It's Alive! Yeast With Human DNA Raises New Genetic Possibilities
Edward Marcotte and his colleagues at the University of Texas at Austin created hundreds of strains of humanized yeast by inserting a single human gene into each strain and turning off the corresponding yeast gene.Jacqui Tabler
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"It's a beautiful demonstration of the common heritage of all living things — to be able to take DNA from a human and replace the matching DNA in a yeast cell, and have it successfully support the life of the cell," senior author Edward Marcotte, co-director of the Center for Systems and Synthetic Biology at the University of Texas at Austin, said in a news release.
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The experiment also raises the prospect of customizing yeast to test how a range of therapies could affect assorted disease-related mutations in the human genome — without putting the humans at risk.
"We could find out if one of the standard treatments would work on your particular version of the gene, or if maybe another drug would be even better," said UT-Austin biologist Claus Wilke, a co-author of the Science paper.
The researchers identified 414 yeast genes that were considered essential for survival and growth, and tried replacing them with human genes that performed a similar function. They found that 176 of those "essential" genes could be successfully humanized. The success rate was high for certain functions (such as making cholesterol), but zero for others (such as initiating DNA replication).
The findings drew a warm reception from other biologists. "It's quite amazing," Matthew Hahn of Indiana University told Science Now. "It justifies continuing working in yeast as a model ... to help understand human genes," Nevan Krogan of the University of California in San Francisco told The Scientist.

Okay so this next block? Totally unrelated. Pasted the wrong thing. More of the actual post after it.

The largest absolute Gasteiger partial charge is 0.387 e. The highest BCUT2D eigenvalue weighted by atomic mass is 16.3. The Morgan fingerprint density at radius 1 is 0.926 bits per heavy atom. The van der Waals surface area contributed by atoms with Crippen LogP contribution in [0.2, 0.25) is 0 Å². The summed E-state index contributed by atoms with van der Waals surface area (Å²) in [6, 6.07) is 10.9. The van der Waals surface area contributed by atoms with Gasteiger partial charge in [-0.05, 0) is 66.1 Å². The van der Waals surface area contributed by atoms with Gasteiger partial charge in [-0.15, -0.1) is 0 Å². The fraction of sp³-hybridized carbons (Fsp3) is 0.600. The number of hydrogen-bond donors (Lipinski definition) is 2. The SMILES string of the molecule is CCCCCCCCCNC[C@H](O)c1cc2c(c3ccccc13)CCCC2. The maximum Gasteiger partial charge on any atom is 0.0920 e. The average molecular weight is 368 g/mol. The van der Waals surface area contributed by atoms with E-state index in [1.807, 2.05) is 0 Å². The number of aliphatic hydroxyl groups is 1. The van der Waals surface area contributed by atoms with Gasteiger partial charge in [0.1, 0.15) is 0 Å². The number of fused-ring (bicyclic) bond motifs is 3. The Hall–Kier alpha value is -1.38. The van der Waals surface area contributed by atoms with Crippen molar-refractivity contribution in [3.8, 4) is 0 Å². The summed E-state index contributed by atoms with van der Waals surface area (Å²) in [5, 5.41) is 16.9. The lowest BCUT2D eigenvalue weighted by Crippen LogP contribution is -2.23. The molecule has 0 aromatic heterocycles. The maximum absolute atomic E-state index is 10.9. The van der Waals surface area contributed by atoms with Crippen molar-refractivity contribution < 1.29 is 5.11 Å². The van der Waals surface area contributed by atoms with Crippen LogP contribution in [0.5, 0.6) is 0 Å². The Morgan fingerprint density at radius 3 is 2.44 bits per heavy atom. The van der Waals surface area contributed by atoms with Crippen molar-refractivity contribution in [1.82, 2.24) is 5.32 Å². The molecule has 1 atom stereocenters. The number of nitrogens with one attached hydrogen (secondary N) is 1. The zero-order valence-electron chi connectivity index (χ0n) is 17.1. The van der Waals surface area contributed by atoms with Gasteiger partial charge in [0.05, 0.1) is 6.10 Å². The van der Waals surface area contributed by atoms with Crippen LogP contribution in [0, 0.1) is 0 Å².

The prospect of home-brewing synthetic morphine from plain old sugar set off alarm bells in the scientific community. Policy experts are calling for tighter regulation of yeast-based manufacturing methods — a field of research that promises to usher in an age of cheaper biofuels, custom-made medicines and healthier kinds of beer, wine and bread.
Alan Boyle is the science editor for NBC News Digital. He joined MSNBC.com at its inception in July 1996, and took on the science role in July 1997 with the landing of NASA's Mars Pathfinder probe. Boyle is responsible for coverage of science and space for NBCNews.com.
Boyle joined NBCNews.com from the Seattle Post-Intelligencer, where he was the foreign desk editor from 1987 to 1996. Boyle has won awards for science journalism from numerous organizations, including the National Academies, the American Association for the Advancement of Science and the National Association of Science Writers. Boyle is the author of "The Case for Pluto: How a Little Planet Made a Big Difference." He lives in Bellevue, Wash.